The State of the Industry and SPIEL

On last Saturday I attended SPIEL, the international game and toy fair in Essen, Germany. It’s the largest consumer fair of its kind with over 150,000 people attending every year. Especially this year roleplaying game fans in Germany have noticed that there were less RPG publishers at SPIEL than last year and theorized that the RPG hobby is in the decline.

For various reasons this contradicts what I experience almost every day. Of course RPGs are not as popular as they were in the 80s. One of the reasons is the rise of computer and video gaming. But the hurdles for releasing RPG products never have been smaller than today.

Print-on-demand and digital distribution makes it much easier to release games with almost no prior investment needed. For a lot of small publishers the only cost factor is their only time. And when you look at the new releases at DriveThruRPG you’ll notice that a mindboggling amount of RPG products are released every day.

In my opinion the industry is far from being in a decline. But it’s obvious that the largest publishers lost some of their market shares to hundreds of small press publishers.

And while the production costs for RPG products have decreased, the costs of going to a trade fair haven’t. And if a publisher decides to go to a convention or trade fair, it chooses the one where the chances of meeting the most customers are high. While there are over five times as many visitors at SPIEL than at Gen Con for example, the chances of meeting people interested in your product are much lower.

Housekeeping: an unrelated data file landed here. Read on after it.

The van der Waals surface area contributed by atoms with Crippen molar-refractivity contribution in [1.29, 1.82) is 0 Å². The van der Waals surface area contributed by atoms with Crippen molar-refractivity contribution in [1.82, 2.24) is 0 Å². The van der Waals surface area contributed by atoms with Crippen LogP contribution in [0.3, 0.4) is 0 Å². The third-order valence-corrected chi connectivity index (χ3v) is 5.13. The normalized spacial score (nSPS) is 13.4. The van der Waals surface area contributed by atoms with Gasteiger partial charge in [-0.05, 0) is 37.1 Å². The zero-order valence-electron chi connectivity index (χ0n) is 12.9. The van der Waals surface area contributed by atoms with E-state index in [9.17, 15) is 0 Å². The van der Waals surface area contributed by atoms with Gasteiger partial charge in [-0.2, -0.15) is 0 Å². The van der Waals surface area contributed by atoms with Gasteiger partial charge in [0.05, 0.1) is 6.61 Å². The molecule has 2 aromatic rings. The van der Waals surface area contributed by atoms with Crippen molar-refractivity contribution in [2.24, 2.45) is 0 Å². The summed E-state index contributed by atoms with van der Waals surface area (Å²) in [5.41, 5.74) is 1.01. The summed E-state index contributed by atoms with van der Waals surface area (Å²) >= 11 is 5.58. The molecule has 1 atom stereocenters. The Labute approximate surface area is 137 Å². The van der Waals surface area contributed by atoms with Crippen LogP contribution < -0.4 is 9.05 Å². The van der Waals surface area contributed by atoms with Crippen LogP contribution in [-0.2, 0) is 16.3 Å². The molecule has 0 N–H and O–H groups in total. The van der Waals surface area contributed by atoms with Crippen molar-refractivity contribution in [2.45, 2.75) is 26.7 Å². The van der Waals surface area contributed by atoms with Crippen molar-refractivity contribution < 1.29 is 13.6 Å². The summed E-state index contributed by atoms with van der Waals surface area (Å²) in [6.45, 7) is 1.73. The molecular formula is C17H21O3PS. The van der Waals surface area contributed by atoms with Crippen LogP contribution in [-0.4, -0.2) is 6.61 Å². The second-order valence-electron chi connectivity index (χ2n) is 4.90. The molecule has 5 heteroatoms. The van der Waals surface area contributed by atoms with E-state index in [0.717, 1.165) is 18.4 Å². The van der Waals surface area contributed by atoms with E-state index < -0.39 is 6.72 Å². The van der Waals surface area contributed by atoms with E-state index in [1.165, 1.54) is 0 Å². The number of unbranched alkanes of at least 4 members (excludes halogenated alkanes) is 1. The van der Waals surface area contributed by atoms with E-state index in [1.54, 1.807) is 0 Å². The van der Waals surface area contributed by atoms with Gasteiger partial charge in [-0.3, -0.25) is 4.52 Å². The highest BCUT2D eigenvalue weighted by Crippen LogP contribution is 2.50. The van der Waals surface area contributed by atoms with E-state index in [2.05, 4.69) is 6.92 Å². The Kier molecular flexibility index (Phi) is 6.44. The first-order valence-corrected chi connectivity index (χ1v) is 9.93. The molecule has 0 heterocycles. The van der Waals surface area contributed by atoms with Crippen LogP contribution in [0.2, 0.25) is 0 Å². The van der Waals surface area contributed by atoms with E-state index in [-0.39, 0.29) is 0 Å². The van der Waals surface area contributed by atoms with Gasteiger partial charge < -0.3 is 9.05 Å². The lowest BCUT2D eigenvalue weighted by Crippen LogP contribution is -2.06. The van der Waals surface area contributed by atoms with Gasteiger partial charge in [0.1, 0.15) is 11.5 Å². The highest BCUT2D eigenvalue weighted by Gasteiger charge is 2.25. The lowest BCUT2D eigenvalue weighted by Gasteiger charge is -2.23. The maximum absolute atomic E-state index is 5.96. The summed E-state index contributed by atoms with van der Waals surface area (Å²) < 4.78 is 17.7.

That has a lot to do with the German RPG fans. The vast majority only plays RPGs written in German. And that’s exactly what I have seen at SPIEL. The major German publishers have been there, but most international ones skipped this year. Which in my opinion makes perfect sense. Why waste precious money at SPIEL when it makes more sense to save your money for Gen Con or Origins?

The face of the industry has changed. While the market was dominated by a few big companies before, it’s now much more fragmented. If you are not as active on the Internet as some of us are, you just don’t notice that there are thousands of small games out there, you just notice that the big publishers are getting smaller, without seeing the vast number of small publishers out there. Then it’s no surprise that you think the industry at a whole is in decline, when you notice that less publishers visit SPIEL every year.

And there’s one thing I haven’t talked about yet: the internet. Back in the day, the only way to get the word out about new product was by word-of-mouth, magazine ads and events like SPIEL or Gen Con. Today a lot of this has been replaced by the internet. Especially a small press publisher who focuses on digital distribution doesn’t even have physical product to show off at one of these events.

I know that a few game designers and small press publishers are reading my blog and it would great if they could let me know if my theories are somewhat close to the truth or if they are flawed. Is what we are seeing just a sign that the industry is changing or is there really a major decline in sales?